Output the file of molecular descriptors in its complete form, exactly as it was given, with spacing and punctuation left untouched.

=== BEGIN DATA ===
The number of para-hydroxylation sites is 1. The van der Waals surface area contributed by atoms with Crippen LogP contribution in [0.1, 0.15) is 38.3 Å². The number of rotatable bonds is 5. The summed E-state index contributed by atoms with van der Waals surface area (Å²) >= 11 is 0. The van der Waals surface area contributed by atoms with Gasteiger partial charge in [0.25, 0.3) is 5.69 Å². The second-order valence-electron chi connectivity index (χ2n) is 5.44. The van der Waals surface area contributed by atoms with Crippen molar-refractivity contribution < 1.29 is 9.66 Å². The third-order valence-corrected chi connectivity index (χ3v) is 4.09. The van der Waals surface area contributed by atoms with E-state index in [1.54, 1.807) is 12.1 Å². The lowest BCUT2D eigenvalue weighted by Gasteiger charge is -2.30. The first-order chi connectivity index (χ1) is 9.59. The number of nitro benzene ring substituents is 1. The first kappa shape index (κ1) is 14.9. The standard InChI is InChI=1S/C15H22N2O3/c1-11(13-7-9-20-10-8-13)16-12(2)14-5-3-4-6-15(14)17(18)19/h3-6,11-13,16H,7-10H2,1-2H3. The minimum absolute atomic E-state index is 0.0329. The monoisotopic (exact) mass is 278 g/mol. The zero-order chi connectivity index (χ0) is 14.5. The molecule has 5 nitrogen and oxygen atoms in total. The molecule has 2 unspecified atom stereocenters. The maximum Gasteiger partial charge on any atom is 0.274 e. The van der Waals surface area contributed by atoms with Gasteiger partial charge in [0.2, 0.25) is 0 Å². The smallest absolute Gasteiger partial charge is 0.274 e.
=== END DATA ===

The number of para-hydroxylation sites is 1. The van der Waals surface area contributed by atoms with Crippen LogP contribution in [0.1, 0.15) is 38.3 Å². The number of rotatable bonds is 5. The summed E-state index contributed by atoms with van der Waals surface area (Å²) >= 11 is 0. The van der Waals surface area contributed by atoms with Gasteiger partial charge in [0.25, 0.3) is 5.69 Å². The second-order valence-electron chi connectivity index (χ2n) is 5.44. The van der Waals surface area contributed by atoms with Crippen molar-refractivity contribution < 1.29 is 9.66 Å². The third-order valence-corrected chi connectivity index (χ3v) is 4.09. The van der Waals surface area contributed by atoms with E-state index in [1.54, 1.807) is 12.1 Å². The lowest BCUT2D eigenvalue weighted by Gasteiger charge is -2.30. The first-order chi connectivity index (χ1) is 9.59. The number of nitro benzene ring substituents is 1. The first kappa shape index (κ1) is 14.9. The standard InChI is InChI=1S/C15H22N2O3/c1-11(13-7-9-20-10-8-13)16-12(2)14-5-3-4-6-15(14)17(18)19/h3-6,11-13,16H,7-10H2,1-2H3. The minimum absolute atomic E-state index is 0.0329. The monoisotopic (exact) mass is 278 g/mol. The zero-order chi connectivity index (χ0) is 14.5. The molecule has 5 nitrogen and oxygen atoms in total. The molecule has 2 unspecified atom stereocenters. The maximum Gasteiger partial charge on any atom is 0.274 e. The van der Waals surface area contributed by atoms with Gasteiger partial charge in [0.2, 0.25) is 0 Å². The smallest absolute Gasteiger partial charge is 0.274 e.